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Easily Grip Your DSLR with ProStrap Camera Wrist Straps by Kirschen Seah

Greetings fellow Nosillacastaways – Kirschen Seah from here with a review. It’s about camera related accessories this time.

both cameras showing both strapsFirst off – let’s look at the problem to be solved. You have a nice camera, be it compact or Digital SLR, and don’t quite like the idea of hanging the camera with the included neck strap. Most of these are thin and can cause quite a bit of pressure on the back of your neck. And then there’s the extra time you need to look down for the camera, wrap your right hand around the grip, whisk it up to eye level, and take the shot. Wouldn’t it be perfect if the camera sat ready close to your hand? Well there’s an accessory for that.
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Best Alternative to Photoshop by Allister Jenks

Hello fellow NosillaCastaways. Allister here again, from New Zealand with perhaps a surprising answer to a common question. The problem to be solved? Numerous times in the last few years I have heard podcasters addressing the question “What software should I use instead of Photoshop?”

The usual answers include The GiMP, Acorn and Pixelmator. Certainly all three of these apps are powerful and functional for many purposes. The GiMP, in particular, is aimed squarely at taking on Photoshop although it lacks some finesse in the interface, being open source and cross platform. Acorn has been improving in leaps and bounds as has Pixelmator which recently added yet another Photoshop-inspired feature with layer styles. Both of these have great interfaces.
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Allister Jenks on Diagnosing Freezing iMac

Greetings fellow NosillaCastaways. Allister here from New Zealand again with a tale of trouble. First, the problem to be solved. How about being called out in the live chat room last week to provide some content? No? OK, how about you’ve taken two weeks off work to get in some quality time with XCode and not even half way into the first week your Mac decides to freeze? Often. Yeah, THAT’S a problem to be solved.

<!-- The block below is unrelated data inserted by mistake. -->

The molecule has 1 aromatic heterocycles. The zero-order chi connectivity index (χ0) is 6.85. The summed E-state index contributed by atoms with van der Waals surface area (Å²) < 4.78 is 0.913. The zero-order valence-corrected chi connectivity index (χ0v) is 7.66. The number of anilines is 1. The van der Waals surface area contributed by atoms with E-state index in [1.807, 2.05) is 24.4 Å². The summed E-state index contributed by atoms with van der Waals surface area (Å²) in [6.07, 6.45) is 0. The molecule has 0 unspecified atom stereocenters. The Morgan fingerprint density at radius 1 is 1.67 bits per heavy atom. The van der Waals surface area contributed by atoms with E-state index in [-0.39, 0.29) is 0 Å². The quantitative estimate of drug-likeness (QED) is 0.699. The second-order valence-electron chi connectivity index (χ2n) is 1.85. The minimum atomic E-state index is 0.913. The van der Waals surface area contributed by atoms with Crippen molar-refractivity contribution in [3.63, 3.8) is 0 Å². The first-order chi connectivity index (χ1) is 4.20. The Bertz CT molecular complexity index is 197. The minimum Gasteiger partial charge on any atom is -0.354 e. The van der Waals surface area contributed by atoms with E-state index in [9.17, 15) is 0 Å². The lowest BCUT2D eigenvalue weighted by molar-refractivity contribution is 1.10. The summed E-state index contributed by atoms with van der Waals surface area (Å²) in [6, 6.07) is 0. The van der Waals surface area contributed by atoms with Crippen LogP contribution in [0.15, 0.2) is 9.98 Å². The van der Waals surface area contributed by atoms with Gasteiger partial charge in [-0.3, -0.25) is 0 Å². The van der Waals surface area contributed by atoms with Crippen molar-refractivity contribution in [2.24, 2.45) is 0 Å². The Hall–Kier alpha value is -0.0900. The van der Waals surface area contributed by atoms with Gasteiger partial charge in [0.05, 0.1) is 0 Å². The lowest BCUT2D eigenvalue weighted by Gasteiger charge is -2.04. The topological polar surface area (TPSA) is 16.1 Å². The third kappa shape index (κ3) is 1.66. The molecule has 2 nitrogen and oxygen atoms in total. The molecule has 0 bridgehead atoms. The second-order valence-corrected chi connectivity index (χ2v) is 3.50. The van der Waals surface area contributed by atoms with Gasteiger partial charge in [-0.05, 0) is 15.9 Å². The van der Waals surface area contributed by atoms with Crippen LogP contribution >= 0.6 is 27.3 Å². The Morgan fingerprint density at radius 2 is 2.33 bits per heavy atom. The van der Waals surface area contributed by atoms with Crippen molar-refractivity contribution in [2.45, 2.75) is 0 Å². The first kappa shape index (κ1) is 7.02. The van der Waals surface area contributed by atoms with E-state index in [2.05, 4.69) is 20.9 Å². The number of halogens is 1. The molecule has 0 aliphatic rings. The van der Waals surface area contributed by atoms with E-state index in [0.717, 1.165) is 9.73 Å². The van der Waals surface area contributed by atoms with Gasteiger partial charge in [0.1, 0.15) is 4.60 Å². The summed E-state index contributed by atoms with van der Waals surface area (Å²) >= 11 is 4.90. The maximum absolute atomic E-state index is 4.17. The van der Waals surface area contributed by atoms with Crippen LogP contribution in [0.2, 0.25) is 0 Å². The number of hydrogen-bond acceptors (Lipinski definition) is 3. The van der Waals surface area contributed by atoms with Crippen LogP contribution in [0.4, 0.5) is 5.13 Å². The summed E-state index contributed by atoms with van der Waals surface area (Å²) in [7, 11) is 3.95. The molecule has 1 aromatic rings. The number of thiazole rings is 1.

Fortunately I am now able to (mostly) trust my Mac enough to compose and record this. I’m sure your Mac will run reliably until the end of its days, but if I’m wrong about that, maybe this tale will help you out.
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Plantronics Voyager Legend Bluetooth Headset by Donald Burr

Hey there Allison, Donald Burr of Otaku no Podcast here, back with another review. Today I am reviewing the Plantronics Voyager Legend Bluetooth headset.

Yeah, I know what you’re thinking: wearing a Bluetooth headset makes you look like a total tool. And indeed this is true. But they are the best solution if you want to use your phone handsfree. Holding a phone (even one as small and thin as the iPhone) up to your ear can get tiring, and you can’t use the old telephone handset trick (remember those?) of wedging it between your head and shoulder. Plus, in most states, it is now illegal to use a phone while driving without a handsfree device of some kind. Most phones come with headsets (e.g. iPhone earbuds) but they’re usually pretty lousy, and they are wired, and sometimes that cable tends to get in the way, or get tangled up in things (especially if you’re moving around your desk area, etc.) You might be thinking, “Why not use a Bluetooth speaker phone?” There are indeed quite a few of these devices out there nowadays, such as the Jawbone Jambox, and they work well, for the most part, but you can’t really use them when you are in a situation where you would disturb people (say, in an office setting) or if you want to keep your conversation private. So a traditional “wear it on your ear” style Bluetooth headset is still the best way to go in my opinion.